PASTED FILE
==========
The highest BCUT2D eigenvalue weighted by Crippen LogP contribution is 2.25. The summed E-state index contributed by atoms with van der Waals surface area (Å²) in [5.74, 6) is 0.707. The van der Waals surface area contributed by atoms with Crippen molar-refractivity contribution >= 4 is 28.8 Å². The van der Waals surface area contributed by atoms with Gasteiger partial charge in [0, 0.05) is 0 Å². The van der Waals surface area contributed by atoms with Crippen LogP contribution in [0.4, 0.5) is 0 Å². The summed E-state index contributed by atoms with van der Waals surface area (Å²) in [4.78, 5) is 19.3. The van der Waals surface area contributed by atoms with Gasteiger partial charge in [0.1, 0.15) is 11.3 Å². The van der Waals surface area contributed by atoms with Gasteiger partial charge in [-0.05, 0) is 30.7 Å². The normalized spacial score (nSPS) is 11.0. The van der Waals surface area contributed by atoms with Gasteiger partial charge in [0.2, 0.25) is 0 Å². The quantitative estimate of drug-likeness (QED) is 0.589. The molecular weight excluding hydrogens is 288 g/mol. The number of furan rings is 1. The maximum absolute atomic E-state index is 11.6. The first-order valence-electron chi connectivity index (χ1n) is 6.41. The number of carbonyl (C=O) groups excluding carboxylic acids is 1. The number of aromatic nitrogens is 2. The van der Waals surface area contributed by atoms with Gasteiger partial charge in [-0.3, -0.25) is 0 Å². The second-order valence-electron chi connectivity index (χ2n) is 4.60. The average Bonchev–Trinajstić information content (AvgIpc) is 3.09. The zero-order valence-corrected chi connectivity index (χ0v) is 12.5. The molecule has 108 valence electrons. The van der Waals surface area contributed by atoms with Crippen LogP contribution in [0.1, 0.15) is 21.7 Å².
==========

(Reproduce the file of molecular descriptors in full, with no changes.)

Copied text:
The highest BCUT2D eigenvalue weighted by Crippen LogP contribution is 2.25. The summed E-state index contributed by atoms with van der Waals surface area (Å²) in [5.74, 6) is 0.707. The van der Waals surface area contributed by atoms with Crippen molar-refractivity contribution >= 4 is 28.8 Å². The van der Waals surface area contributed by atoms with Gasteiger partial charge in [0, 0.05) is 0 Å². The van der Waals surface area contributed by atoms with Crippen LogP contribution in [0.4, 0.5) is 0 Å². The summed E-state index contributed by atoms with van der Waals surface area (Å²) in [4.78, 5) is 19.3. The van der Waals surface area contributed by atoms with Gasteiger partial charge in [0.1, 0.15) is 11.3 Å². The van der Waals surface area contributed by atoms with Gasteiger partial charge in [-0.05, 0) is 30.7 Å². The normalized spacial score (nSPS) is 11.0. The van der Waals surface area contributed by atoms with Gasteiger partial charge in [0.2, 0.25) is 0 Å². The quantitative estimate of drug-likeness (QED) is 0.589. The molecular weight excluding hydrogens is 288 g/mol. The number of furan rings is 1. The maximum absolute atomic E-state index is 11.6. The first-order valence-electron chi connectivity index (χ1n) is 6.41. The number of carbonyl (C=O) groups excluding carboxylic acids is 1. The number of aromatic nitrogens is 2. The van der Waals surface area contributed by atoms with Gasteiger partial charge in [-0.3, -0.25) is 0 Å². The second-order valence-electron chi connectivity index (χ2n) is 4.60. The average Bonchev–Trinajstić information content (AvgIpc) is 3.09. The zero-order valence-corrected chi connectivity index (χ0v) is 12.5. The molecule has 108 valence electrons. The van der Waals surface area contributed by atoms with Crippen LogP contribution in [0.1, 0.15) is 21.7 Å².